Finite Cleaning of Assemblies

DAIMLER CHRYSLER awarded a contract to TECH-TRANS for the development of an automated system for the removal of chips and extraneous debris being found in the internal worm trails and spool areas of assembled transmission valve bodies.


Achieving the production rates of high quality transmissions was also being hampered by contamination fouling the precision testing equipment, creating production down-time. Based upon the experience gained in similar applications, TECH-TRANS applied it's proprietary and "patented" PULSED-CLEANING process, along with the systems and controls integration to meet the challenge. The expected results could be summarized and confirmed as well as demonstrated prior to order placement for systems proof of concept prior to order.

Part to part cycle is 11 seconds which provides an actual vacuum contact time of less than 4 seconds. As compressed air was not available in sufficient volumes for this application area, TECH-TRANS proposed a closed-loop regenerative system. Within this proprietary process, filtered exhaust gases from the back side of the vacuum generating turbine are controlled within the contact tooling to provide the cross flow air volumes required to agitate the debris for simultaneous removal by the vacuum ports supplied within the same tooling. Floor space is always an area of concern and while the system could be located up to 100 feet away from the actual work station, the system design was sized to "drop-in" directly over the existing transfer line.


Transmissions rely upon the "valve-body" to control functionality such as shift points and gear selection. Being the most critical component requires a precise assembly and test procedure to achieve the high quality standards required of this part. During the assembly of tight tolerance components, small chips broken from sharp edges, along with other debris generated during the assembly process were entering the valve body areas and had to be removed. The important testing stations, also experienced considerable down-time due to debris from the valve bodies blocking screens and cutting seals. This is a critical quality step and when the test stands become clogged due to debris jamming, then production rates can not be maintained. Additional labor and down-time were becoming associated with this phase of the assembly operation. A temporary fix of air nozzles used over the line proved ineffective at solving the problem and further consumed large quantities of compressed air and generated a housekeeping problem. As compressed air was considered at a premium, any possibility of using further quantities for any system would not be acceptable. On occasion, some parts were able to get through the system only to necessitate further re-work and additional , non-productive labor being expended. From a warranty and customer satisfaction standpoint, the high incident of the problem was not acceptable and exceeded warranty cost expectations. It was determined that the existing washer systems were not extracting the chips and debris from these deep grooves and in some cases may have deposited them from other areas being washed. Debris also entered the valve body during handling either from gloves or the dunnage racks used for transfer. Hanging chips were generated during the assembly stages, such as when the spools and retaining clips were inserted into the valve body. The manufacturing process dictates that every valve body must be cleaned to assure conformance to high quality standards.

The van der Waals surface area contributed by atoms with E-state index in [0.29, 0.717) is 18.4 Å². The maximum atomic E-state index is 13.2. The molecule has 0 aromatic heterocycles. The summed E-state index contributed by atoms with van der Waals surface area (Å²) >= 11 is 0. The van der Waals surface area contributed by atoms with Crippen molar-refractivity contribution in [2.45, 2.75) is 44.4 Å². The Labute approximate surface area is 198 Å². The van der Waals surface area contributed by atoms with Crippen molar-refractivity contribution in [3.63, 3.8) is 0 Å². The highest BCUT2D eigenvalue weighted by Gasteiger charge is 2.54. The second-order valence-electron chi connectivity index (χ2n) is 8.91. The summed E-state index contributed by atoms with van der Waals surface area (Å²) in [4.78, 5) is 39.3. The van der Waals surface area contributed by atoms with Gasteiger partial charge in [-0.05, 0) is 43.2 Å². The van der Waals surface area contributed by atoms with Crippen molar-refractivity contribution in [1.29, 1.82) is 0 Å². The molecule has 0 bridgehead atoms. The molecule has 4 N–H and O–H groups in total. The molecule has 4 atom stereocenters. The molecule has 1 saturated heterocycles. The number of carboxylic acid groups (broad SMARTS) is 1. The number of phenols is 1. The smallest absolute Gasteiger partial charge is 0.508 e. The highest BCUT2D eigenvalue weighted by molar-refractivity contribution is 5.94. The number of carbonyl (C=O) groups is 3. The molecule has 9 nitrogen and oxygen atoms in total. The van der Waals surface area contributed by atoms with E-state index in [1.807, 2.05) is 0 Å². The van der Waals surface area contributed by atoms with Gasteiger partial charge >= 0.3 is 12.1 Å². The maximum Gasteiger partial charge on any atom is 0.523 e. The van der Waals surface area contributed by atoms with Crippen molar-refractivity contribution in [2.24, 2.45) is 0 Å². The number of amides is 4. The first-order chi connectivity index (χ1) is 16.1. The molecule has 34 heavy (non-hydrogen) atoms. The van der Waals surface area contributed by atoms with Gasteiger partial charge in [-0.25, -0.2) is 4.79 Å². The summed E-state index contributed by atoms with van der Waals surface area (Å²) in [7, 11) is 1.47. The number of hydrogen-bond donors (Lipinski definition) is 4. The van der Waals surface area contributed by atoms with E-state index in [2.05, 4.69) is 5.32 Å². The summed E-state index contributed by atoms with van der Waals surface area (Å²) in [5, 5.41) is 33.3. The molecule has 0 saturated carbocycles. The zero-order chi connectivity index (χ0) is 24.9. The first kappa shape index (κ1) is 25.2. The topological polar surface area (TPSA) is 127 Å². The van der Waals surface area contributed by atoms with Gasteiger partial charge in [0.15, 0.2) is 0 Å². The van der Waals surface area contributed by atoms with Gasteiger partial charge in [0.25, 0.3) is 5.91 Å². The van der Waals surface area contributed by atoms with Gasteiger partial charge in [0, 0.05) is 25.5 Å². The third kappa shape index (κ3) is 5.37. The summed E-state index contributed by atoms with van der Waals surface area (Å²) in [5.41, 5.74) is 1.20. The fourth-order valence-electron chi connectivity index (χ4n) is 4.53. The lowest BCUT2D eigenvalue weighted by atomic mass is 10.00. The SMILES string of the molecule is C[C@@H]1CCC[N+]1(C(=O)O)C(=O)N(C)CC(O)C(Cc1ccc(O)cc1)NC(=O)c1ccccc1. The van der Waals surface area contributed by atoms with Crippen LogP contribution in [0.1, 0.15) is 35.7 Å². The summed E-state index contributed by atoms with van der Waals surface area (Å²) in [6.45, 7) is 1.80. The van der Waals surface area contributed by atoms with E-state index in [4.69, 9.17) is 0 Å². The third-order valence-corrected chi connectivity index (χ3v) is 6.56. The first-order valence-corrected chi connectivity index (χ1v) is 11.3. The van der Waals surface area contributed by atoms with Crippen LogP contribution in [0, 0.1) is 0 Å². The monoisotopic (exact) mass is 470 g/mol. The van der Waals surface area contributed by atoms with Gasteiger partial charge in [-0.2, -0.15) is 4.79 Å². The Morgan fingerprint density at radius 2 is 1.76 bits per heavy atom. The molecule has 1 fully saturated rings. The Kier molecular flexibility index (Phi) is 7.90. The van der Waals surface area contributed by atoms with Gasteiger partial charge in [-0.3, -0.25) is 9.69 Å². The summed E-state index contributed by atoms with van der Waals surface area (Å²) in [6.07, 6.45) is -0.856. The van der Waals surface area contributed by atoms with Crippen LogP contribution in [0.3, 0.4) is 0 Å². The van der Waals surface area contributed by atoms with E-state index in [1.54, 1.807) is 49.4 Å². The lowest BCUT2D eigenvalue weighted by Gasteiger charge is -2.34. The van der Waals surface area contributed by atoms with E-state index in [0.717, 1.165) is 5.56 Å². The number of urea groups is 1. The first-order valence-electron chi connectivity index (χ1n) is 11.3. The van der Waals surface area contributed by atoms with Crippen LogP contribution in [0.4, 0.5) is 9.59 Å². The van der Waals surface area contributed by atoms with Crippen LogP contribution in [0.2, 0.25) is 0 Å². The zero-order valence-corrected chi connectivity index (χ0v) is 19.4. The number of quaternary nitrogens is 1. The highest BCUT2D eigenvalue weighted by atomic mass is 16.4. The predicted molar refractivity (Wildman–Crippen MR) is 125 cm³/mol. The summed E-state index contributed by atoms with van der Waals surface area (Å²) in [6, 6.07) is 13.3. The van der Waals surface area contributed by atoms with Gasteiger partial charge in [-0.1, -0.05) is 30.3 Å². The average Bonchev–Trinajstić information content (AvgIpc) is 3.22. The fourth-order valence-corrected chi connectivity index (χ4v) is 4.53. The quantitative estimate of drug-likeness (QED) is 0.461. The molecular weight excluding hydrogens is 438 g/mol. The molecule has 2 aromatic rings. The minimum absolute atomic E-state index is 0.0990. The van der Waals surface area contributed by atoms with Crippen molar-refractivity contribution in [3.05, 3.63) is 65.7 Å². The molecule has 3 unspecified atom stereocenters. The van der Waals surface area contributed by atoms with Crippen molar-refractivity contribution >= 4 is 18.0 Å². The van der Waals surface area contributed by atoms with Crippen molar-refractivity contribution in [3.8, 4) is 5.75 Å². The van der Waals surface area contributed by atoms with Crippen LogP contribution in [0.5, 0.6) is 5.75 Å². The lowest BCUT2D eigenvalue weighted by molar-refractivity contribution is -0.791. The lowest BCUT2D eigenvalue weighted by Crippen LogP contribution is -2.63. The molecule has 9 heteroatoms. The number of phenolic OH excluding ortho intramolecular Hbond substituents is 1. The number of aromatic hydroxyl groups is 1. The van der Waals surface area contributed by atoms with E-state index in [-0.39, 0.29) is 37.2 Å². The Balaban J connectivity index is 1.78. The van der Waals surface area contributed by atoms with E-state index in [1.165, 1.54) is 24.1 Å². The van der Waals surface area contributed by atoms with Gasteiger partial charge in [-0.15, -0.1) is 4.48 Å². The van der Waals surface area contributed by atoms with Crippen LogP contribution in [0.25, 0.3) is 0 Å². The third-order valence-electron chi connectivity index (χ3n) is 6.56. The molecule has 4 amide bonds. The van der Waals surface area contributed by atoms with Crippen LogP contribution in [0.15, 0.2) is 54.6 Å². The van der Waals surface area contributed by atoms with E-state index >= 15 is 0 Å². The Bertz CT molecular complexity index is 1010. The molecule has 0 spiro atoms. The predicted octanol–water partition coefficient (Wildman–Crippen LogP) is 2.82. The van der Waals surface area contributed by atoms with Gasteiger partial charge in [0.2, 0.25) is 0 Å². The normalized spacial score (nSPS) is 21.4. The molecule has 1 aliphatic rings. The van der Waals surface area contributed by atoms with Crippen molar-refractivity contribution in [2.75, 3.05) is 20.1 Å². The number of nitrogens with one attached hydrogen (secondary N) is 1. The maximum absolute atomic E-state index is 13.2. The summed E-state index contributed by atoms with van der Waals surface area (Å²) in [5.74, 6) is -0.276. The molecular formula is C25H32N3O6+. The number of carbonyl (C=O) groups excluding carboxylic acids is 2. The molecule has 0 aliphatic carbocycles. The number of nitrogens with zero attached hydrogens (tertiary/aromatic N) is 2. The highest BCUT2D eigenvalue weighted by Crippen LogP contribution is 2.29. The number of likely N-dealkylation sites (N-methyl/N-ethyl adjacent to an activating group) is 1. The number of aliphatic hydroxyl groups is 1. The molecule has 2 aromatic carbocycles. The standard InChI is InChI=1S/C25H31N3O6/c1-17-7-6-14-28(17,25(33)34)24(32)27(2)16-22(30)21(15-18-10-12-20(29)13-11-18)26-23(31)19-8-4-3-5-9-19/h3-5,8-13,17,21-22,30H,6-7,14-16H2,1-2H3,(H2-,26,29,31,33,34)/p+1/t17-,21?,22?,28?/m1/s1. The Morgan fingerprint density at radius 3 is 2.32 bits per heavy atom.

This particular plant had two previous TECH-TRANS systems in place generating positive results in in a similar application. As a result, TECH-TRANS was contacted to determine if it's proven capability could be developed to overcome this particular problem. It was decided that an existing station area would accommodate both the main vacuum collection system as well as the proposed automation. The "PULSED-CLEANING" process was incorporated utilizing the exhaust gases generated from the back side of the turbine – vacuum generator. This met the plants requirement to minimize plant generated compressed air. The proprietary process is developed around the principle of high volumes of air flows generated as part of the vacuum and discharge of the turbine. These air flows are directed to the part via a cast urethane tool which has internal ports for the delivery of air flows to critical areas of the valve body. A discriminator assembly "pulse-generator" is used to alternate and control the air flows. The reversing rate, or "pulse" rate, and air flow volumes were tested and confirmed at TECH- TRANS. The station lift and associated tooling was built as part of the sub-assembly used for the final systems run-off and installation.

Labor costs have been reduced by building a higher quality part that requires less re-work, thus increasing the overall line efficiencies and part quality. Warranty issues also merit a reduction which should to improved customer satisfaction. TECH-TRANS designed and built the vacuum equipment, tooled vacuum head, lift station and related automation, systems integration and provided on site installation supervision. Preliminary engineering included full 3-D CAD design as well as simulation of the proposed motions to verify the proposed automation design.

The documented improvements provided by this first system have led to a second system being purchased and installed for another product line in the same facility.



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